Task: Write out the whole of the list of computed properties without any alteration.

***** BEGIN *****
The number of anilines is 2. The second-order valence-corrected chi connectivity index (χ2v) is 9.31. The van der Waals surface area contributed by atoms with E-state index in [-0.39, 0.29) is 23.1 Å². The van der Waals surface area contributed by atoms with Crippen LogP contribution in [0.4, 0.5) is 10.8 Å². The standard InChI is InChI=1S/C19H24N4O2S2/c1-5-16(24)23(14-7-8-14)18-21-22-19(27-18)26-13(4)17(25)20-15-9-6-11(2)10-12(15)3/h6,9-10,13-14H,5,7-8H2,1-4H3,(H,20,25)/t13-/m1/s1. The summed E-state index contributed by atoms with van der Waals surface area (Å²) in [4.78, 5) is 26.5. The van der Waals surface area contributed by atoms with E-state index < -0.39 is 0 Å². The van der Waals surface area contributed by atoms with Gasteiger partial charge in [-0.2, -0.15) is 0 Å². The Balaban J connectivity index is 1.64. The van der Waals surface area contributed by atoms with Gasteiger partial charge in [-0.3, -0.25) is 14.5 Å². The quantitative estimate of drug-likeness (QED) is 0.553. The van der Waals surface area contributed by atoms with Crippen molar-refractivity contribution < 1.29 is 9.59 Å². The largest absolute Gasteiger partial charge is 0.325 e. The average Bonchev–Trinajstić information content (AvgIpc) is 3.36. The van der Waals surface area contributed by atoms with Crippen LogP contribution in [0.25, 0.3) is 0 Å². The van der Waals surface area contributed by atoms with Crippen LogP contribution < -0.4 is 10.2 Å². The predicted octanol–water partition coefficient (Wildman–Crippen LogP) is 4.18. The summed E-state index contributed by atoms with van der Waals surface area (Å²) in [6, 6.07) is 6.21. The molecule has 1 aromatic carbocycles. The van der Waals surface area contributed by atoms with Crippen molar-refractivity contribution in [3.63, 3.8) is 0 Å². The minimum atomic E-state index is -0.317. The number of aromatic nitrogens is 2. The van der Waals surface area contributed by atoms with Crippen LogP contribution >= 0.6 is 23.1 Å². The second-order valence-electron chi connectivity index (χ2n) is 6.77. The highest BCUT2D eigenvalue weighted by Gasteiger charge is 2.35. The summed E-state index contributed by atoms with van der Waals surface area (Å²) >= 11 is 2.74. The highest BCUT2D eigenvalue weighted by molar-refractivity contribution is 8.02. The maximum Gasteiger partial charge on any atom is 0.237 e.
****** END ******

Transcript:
The number of anilines is 2. The second-order valence-corrected chi connectivity index (χ2v) is 9.31. The van der Waals surface area contributed by atoms with E-state index in [-0.39, 0.29) is 23.1 Å². The van der Waals surface area contributed by atoms with Crippen LogP contribution in [0.4, 0.5) is 10.8 Å². The standard InChI is InChI=1S/C19H24N4O2S2/c1-5-16(24)23(14-7-8-14)18-21-22-19(27-18)26-13(4)17(25)20-15-9-6-11(2)10-12(15)3/h6,9-10,13-14H,5,7-8H2,1-4H3,(H,20,25)/t13-/m1/s1. The summed E-state index contributed by atoms with van der Waals surface area (Å²) in [4.78, 5) is 26.5. The van der Waals surface area contributed by atoms with E-state index < -0.39 is 0 Å². The van der Waals surface area contributed by atoms with Gasteiger partial charge in [-0.2, -0.15) is 0 Å². The Balaban J connectivity index is 1.64. The van der Waals surface area contributed by atoms with Gasteiger partial charge in [-0.3, -0.25) is 14.5 Å². The quantitative estimate of drug-likeness (QED) is 0.553. The van der Waals surface area contributed by atoms with Crippen molar-refractivity contribution < 1.29 is 9.59 Å². The largest absolute Gasteiger partial charge is 0.325 e. The average Bonchev–Trinajstić information content (AvgIpc) is 3.36. The van der Waals surface area contributed by atoms with Crippen LogP contribution in [0.25, 0.3) is 0 Å². The van der Waals surface area contributed by atoms with Crippen LogP contribution < -0.4 is 10.2 Å². The predicted octanol–water partition coefficient (Wildman–Crippen LogP) is 4.18. The summed E-state index contributed by atoms with van der Waals surface area (Å²) in [6, 6.07) is 6.21. The molecule has 1 aromatic carbocycles. The van der Waals surface area contributed by atoms with Crippen molar-refractivity contribution in [3.63, 3.8) is 0 Å². The minimum atomic E-state index is -0.317. The number of aromatic nitrogens is 2. The van der Waals surface area contributed by atoms with Crippen LogP contribution >= 0.6 is 23.1 Å². The second-order valence-electron chi connectivity index (χ2n) is 6.77. The highest BCUT2D eigenvalue weighted by Gasteiger charge is 2.35. The summed E-state index contributed by atoms with van der Waals surface area (Å²) >= 11 is 2.74. The highest BCUT2D eigenvalue weighted by molar-refractivity contribution is 8.02. The maximum Gasteiger partial charge on any atom is 0.237 e.